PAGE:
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Creating Search Engine Friendly URLs In PHP

Article Comments (5 total)

joycelorenza, 20 November 2008
Comments about Search Engine-Friendly URLs You'll recall that the thing that trips up Google, and maybe even other search engines, when using the PATH_INFO method is the period in the middle of the URL. So what if there was a way to use that method without the period? Guess what? There is! Its achieved using Apache's ForceType.The ForceType directive allows you to override any default MIME types you have set up. Usually it may be used to parse an HTML page as PHP or something similar, but in this case we will use it to parse a file with no extension as PHP.So instead of using article.php, as we did in method 1, rename that file to just "article". You will then be able to access it like this: http://www.domain.com/article/999/12/, utilizing Apache's look back feature and PATH_INFO variable as described in method 1. But now, Apache doesnt know to that "article" needs to be parsed as php. ----------------------------- joycelorenza SEO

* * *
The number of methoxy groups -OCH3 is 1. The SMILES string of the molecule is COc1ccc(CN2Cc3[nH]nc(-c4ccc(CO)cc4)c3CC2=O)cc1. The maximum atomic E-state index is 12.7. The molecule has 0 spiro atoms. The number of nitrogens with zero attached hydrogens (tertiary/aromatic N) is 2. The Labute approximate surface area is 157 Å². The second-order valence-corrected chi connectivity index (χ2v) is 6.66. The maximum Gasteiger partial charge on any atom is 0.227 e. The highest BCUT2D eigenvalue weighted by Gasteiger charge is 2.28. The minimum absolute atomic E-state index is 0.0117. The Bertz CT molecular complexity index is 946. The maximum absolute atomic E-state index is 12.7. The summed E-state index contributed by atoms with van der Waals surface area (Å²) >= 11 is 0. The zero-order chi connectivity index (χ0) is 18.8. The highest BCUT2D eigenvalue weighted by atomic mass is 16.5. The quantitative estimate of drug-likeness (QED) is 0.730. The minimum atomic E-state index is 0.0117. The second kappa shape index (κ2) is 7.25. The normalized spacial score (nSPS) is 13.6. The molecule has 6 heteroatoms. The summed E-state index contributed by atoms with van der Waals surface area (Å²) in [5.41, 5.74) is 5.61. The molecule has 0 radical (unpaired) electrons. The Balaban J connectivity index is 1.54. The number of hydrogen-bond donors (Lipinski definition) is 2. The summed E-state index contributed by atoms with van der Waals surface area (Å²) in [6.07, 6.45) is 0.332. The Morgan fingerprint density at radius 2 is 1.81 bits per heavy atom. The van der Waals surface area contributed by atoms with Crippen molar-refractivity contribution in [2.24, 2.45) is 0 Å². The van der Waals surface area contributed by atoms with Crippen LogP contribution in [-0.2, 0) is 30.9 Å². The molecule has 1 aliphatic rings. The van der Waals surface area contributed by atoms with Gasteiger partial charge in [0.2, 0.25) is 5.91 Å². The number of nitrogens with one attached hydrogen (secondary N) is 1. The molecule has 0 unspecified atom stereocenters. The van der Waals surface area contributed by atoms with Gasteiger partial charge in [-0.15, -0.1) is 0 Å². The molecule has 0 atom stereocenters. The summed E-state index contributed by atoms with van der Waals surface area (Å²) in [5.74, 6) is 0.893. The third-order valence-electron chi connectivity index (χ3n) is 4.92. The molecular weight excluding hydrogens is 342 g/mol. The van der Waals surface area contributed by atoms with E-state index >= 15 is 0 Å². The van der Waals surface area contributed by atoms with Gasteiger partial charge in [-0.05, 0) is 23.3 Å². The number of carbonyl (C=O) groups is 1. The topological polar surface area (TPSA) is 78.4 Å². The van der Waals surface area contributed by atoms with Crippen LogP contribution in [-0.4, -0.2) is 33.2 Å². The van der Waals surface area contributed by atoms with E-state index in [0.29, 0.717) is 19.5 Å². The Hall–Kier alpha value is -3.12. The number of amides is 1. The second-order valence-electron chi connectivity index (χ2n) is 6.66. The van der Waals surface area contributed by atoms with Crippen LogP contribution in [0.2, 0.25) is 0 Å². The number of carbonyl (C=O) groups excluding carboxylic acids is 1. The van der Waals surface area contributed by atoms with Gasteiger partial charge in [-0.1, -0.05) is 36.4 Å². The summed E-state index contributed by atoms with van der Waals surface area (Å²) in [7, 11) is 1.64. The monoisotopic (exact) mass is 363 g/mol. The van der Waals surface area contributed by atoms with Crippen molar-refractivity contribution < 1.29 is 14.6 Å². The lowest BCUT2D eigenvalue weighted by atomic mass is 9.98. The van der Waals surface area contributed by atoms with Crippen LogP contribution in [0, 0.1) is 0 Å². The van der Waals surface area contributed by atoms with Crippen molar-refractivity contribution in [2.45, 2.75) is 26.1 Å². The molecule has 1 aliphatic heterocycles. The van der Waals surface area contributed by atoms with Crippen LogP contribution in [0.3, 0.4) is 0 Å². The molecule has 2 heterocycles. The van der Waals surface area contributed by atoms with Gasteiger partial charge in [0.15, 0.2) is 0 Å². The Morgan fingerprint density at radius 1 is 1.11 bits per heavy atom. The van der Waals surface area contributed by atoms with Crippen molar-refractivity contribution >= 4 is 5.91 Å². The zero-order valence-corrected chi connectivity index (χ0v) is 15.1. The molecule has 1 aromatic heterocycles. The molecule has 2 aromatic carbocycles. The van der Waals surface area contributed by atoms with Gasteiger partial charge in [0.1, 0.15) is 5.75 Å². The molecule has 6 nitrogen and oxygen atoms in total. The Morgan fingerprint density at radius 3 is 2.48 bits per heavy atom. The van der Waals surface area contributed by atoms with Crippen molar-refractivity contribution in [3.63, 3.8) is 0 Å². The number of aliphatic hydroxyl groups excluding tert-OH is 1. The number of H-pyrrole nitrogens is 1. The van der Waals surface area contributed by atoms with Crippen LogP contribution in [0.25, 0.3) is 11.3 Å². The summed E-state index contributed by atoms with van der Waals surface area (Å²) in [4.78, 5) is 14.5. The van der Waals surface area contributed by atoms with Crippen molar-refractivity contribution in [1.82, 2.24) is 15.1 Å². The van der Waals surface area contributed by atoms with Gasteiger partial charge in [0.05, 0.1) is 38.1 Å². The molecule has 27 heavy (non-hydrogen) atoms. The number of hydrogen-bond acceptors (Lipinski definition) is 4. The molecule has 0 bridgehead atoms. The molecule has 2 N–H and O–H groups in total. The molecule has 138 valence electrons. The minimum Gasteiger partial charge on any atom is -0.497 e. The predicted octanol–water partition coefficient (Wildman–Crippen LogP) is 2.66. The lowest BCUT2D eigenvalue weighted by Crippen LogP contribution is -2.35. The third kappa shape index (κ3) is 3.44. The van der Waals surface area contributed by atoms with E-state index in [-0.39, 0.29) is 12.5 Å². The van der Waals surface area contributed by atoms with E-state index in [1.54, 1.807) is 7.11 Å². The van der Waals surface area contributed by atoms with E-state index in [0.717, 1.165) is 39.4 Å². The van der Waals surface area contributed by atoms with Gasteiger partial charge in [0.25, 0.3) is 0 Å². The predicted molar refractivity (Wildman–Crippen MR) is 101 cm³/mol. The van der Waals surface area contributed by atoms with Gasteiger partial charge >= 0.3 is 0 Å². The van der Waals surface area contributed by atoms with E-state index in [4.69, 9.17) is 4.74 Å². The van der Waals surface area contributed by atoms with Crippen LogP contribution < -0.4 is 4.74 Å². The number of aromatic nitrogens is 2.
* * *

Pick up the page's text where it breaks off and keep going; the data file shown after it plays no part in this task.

Peter, 10 November 2008
One of the major reasons for using a serverside language such as PHP is for the ability to generate dynamic content. Often this will lead to single scripts. Search engine friendly URLs also easily allow you to hide the type of server. =========================== Peter SEO

Maginot, 8 September 2008
Very good article! I was using the 404 error page to handling actions to views based on the controller (MVC style) but without know if that was a good Idea. One thing that Im still missing is that after the 404 page handle the request when it redirects with a header("location") the url changes to the normal way... Very good site, very good articles, congratulations to you all. best regards [ ]s

Moob, 22 August 2008
I have implemented the custom 404 method, but it seems to have a big disadvantage. Although I send a 200 OK header, clients still get a 404 header. Is there any solution for this?

Alex, 15 January 2008

Regarding the last method (custom 404). It's one of the only method you can use on most the free PHP hosts (they more or less never let you use mod_rewrite). But, it has a really big problem, posted data (data in the $_POST array), won't work (works for the $_GET).

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Article History

Jan 10, 2006
Initial article version
Feb 28, 2008
Added the "Using mod_rewrite as a 404 Handler" page to the article